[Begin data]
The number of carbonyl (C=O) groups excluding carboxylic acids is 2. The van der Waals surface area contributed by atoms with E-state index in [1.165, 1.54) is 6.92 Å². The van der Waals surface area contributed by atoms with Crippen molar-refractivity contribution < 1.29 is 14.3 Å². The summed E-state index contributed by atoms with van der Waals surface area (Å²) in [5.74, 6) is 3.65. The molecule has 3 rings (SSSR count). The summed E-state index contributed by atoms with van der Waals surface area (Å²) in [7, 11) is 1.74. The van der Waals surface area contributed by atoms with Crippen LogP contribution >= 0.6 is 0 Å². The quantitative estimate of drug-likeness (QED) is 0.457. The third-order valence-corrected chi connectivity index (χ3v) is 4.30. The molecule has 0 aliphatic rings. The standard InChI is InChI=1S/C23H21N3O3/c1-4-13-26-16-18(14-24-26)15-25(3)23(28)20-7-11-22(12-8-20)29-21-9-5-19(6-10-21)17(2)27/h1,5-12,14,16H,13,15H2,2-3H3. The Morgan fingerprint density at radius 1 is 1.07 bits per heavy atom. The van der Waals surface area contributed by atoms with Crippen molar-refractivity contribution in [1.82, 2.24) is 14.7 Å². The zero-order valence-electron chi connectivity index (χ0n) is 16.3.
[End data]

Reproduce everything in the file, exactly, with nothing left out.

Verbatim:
The number of carbonyl (C=O) groups excluding carboxylic acids is 2. The van der Waals surface area contributed by atoms with E-state index in [1.165, 1.54) is 6.92 Å². The van der Waals surface area contributed by atoms with Crippen molar-refractivity contribution < 1.29 is 14.3 Å². The summed E-state index contributed by atoms with van der Waals surface area (Å²) in [5.74, 6) is 3.65. The molecule has 3 rings (SSSR count). The summed E-state index contributed by atoms with van der Waals surface area (Å²) in [7, 11) is 1.74. The van der Waals surface area contributed by atoms with Crippen LogP contribution >= 0.6 is 0 Å². The quantitative estimate of drug-likeness (QED) is 0.457. The third-order valence-corrected chi connectivity index (χ3v) is 4.30. The molecule has 0 aliphatic rings. The standard InChI is InChI=1S/C23H21N3O3/c1-4-13-26-16-18(14-24-26)15-25(3)23(28)20-7-11-22(12-8-20)29-21-9-5-19(6-10-21)17(2)27/h1,5-12,14,16H,13,15H2,2-3H3. The Morgan fingerprint density at radius 1 is 1.07 bits per heavy atom. The van der Waals surface area contributed by atoms with Crippen molar-refractivity contribution in [1.82, 2.24) is 14.7 Å². The zero-order valence-electron chi connectivity index (χ0n) is 16.3.